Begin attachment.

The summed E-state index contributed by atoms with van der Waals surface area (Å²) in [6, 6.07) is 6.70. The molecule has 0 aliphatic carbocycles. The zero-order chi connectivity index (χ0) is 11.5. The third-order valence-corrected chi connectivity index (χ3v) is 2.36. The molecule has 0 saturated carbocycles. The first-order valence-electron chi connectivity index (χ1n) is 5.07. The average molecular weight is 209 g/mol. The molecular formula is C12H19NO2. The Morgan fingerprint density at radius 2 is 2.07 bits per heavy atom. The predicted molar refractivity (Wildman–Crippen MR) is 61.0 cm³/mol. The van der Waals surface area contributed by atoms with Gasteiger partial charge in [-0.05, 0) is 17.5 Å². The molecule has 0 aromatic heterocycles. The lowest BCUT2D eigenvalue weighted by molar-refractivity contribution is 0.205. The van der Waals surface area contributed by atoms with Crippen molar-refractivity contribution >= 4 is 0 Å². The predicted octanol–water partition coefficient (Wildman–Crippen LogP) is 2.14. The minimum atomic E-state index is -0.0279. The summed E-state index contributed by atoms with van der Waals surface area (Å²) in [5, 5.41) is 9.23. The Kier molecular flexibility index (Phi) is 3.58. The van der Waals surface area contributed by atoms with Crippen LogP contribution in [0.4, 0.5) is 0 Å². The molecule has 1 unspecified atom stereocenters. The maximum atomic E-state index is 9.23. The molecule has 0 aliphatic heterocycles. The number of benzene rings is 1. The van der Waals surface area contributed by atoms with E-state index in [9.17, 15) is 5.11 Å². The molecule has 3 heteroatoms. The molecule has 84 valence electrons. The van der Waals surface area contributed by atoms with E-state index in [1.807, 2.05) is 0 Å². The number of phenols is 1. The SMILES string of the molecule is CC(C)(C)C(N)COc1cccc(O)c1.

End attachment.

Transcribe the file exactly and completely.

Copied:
The summed E-state index contributed by atoms with van der Waals surface area (Å²) in [6, 6.07) is 6.70. The molecule has 0 aliphatic carbocycles. The zero-order chi connectivity index (χ0) is 11.5. The third-order valence-corrected chi connectivity index (χ3v) is 2.36. The molecule has 0 saturated carbocycles. The first-order valence-electron chi connectivity index (χ1n) is 5.07. The average molecular weight is 209 g/mol. The molecular formula is C12H19NO2. The Morgan fingerprint density at radius 2 is 2.07 bits per heavy atom. The predicted molar refractivity (Wildman–Crippen MR) is 61.0 cm³/mol. The van der Waals surface area contributed by atoms with Gasteiger partial charge in [-0.05, 0) is 17.5 Å². The molecule has 0 aromatic heterocycles. The lowest BCUT2D eigenvalue weighted by molar-refractivity contribution is 0.205. The van der Waals surface area contributed by atoms with Crippen molar-refractivity contribution >= 4 is 0 Å². The predicted octanol–water partition coefficient (Wildman–Crippen LogP) is 2.14. The minimum atomic E-state index is -0.0279. The summed E-state index contributed by atoms with van der Waals surface area (Å²) in [5, 5.41) is 9.23. The Kier molecular flexibility index (Phi) is 3.58. The van der Waals surface area contributed by atoms with Crippen LogP contribution in [0.4, 0.5) is 0 Å². The molecule has 1 unspecified atom stereocenters. The maximum atomic E-state index is 9.23. The molecule has 0 aliphatic heterocycles. The number of benzene rings is 1. The van der Waals surface area contributed by atoms with E-state index in [9.17, 15) is 5.11 Å². The molecule has 3 heteroatoms. The molecule has 84 valence electrons. The van der Waals surface area contributed by atoms with E-state index in [1.807, 2.05) is 0 Å². The number of phenols is 1. The SMILES string of the molecule is CC(C)(C)C(N)COc1cccc(O)c1.